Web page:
In WHAT IS IT? all the actors only did what they wanted to do, essentially playing for the camera. But this sunshiny interpretation, often put forth by curators and even Glover himself on occasion, isn't entirely satisfactory. In context with his Big Slide Show, in which Glover performs monologues aided by slides of his artbooks, we see his interest in titillation and exploring the darker sides of the human psyche. For Glover, the demons and abnormalities polite society suppresses--teens fucking, suicide, uncontrollable impulses, and the mentally and physically deficient--are what's interesting. Drudging up and confronting our collective nausea toward some suppressed reality is precisely what good exploitation films tend to do. Considering this, Glover has found quite the bilious vein to mine, which he does admirably, creating two unsettling, lurid films about those in society whom we too often look away from. Crispin Glover in person; he will be doing a Q&A and signing autographs after the event. (WHAT IS IT?: 2005, 82 min, 35mm; BIG SLIDE: approx. 60 min) DM
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Chicago Filmmakers (5243 N. Clark St.) - Saturday, 8pm (7pm social hour) and Wednesday, 6:30pm at Columbia College (Hokin Hall, 623 S. Wabash, Room 109)

Chicago Filmmakers presents Ruth Leitman's delightfully tawdry cinema-scrapbook about the birth of female wrestling in the 1930s and 40s--a world full of sexualized glamour, bad beats, and life-long rivalries. Or as Johnnie Mae Young puts it in the film: "You gotta have the angel and you gotta have the heel." Mae (who, at age 76, was named the WWF's "Miss Royal Rumble 2000" in an impressive career come back), is just one of several brash and indomitable women that recount the heyday of one of America's most deliciously seedy pop culture phenomenons. Kenneth Truman from the LA Times writes, "What makes LIPSTICK AND DYNAMITE its own animal is that, intentionally or not, the director has allowed... a glimpse of the unvarnished and the unsanitized. The uneasy, unnerving air of the carny hangs over this film, and it gives a whiff of how rough, rowdy and raucous, how inescapably down and dirty, these women's world could be." Showing as part of the "Dyke Delicious" series. Leitman in person at both shows. (2004, 83 min, Video Projection - Unconfirmed Format) CL
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Jacques Demy's THE UMBRELLAS OF CHERBOURG (French Revival)
Gene Siskel Film Center - Saturday, 3 and 6:30pm (Repeats February 16)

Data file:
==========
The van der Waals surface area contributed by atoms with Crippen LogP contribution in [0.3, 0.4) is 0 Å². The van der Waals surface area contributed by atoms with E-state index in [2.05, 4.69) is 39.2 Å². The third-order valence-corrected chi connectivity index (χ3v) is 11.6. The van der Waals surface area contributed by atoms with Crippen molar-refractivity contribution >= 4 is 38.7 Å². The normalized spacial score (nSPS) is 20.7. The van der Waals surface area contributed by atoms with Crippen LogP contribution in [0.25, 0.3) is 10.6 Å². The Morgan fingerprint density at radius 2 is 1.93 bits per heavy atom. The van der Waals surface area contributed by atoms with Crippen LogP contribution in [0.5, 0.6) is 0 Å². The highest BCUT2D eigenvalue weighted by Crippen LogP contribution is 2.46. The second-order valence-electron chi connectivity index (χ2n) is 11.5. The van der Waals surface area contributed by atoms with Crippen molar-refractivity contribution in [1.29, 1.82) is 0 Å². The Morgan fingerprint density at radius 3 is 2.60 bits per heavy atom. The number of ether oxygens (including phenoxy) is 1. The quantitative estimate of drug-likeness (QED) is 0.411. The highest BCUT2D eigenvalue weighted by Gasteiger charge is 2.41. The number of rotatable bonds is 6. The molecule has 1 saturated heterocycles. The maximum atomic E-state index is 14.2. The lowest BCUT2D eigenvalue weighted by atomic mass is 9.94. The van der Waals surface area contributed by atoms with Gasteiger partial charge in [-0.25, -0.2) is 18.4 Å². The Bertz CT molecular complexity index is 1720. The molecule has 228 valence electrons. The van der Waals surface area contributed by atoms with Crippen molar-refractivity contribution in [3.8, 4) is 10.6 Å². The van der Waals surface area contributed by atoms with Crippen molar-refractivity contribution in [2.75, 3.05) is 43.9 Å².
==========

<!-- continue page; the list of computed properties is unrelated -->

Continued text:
Jacques Demy is a cinematic alchemist. Ever present in his body of work is an uncanny ability to transform or combine standard, even banal, elements of various genres into 'gold'--or, rather, something so luminous and rarefied that it can only be Demy who's created it. THE UMBRELLAS OF CHERBOURG is arguably the best of his films, and almost certainly the first film of his to so fully bend genre and style convention. Demy was both inspired by and considered to be a member of the French New Wave, and like several of his peers, he had an unabashed love for Hollywood studio musicals of the era. Demy's most 'New Wave-ish' films preceded THE UMBRELLAS OF CHERBOURG; LOLA (1960) and BAY OF ANGELS (1962) were shot in black and white, and dealt more straightforwardly with themes inherent to the movement. Both hinted at Demy's progression, but THE UMBRELLAS OF CHERBOURG, when viewed in the context of his first three features, certainly stands out. (It's also his first film in color.) In an essay about the film for the Reader, critic Jonathan Rosenbaum admitted that he originally considered it to be a commercial sellout, comparing it to other "corny pretenders" allegedly borne of the New Wave but merely ascribing the label where it didn't belong. Demy's vision, especially in his later films, is understandably confounding, as he uses elements that, when mixed, shouldn't create gold. Virtually undefinable, THE UMBRELLAS OF CHERBOURG is neither just a musical nor entirely an opera. The film's narrative is completely conveyed through song, with a jazzy score by longtime Demy collaborator Michel Legrand providing the music against which the sung dialogue is set. It's about a young couple, Guy and Genevieve; she's the too-young daughter of an overbearing mother who owns an umbrella shop in Cherbourg, he's a mechanic who hasn't yet served his time with the French military. Their courtship is shown in the first part of the film, titled "Departure." Naturally, he's drafted to fight in the Algerian War and soon thereafter Genevieve learns she is pregnant. In this part, titled "Absence," Genevieve's mother compels her to consider the overtures of a well-to-do jeweler while Genevieve wonders if her and Guy's love is waning. (It was common among the New Wave filmmakers to reference other films in their work, and here Demy references himself. The jeweler, Roland Cassard, was a suitor of Lola's in LOLA, and Lola herself returns in Demy's 1969 film MODEL SHOP.) Genevieve soon gives in to Roland, who accepts that she is pregnant with another man's child. In the third and final part, "Return," Guy is back from the war and spiraling out of control, likely due to Genevieve's desertion. The ending is bittersweet and surprisingly cynical, two hallmarks of Demy's romantic pragmatism. It has this in common with his previous films, and somewhat separates it from his 1967 film THE YOUNG GIRLS OF ROCHEFORT, in which all is happy in the end despite Demy's overall tone of deceptively joyful endurance. This and THE YOUNG GIRLS OF ROCHEFORT are noted for their use of color, but the schemes are distinct. In the latter, the fluffier of the two, sunny pastels and bright whites obscure any hint of grimy realism. In THE UMBRELLAS OF CHERBOURG, which is more operatic in tone and structure, Demy utilizes bolder, more primary colors. This further allows for hints at the film's fateful bitterness. All that glitters is gold in Demy's world, but his is a gold that illuminates the screen while revealing its own artifice. (1964, 91 min, DCP Digital Projection; New Digital Restoration) KS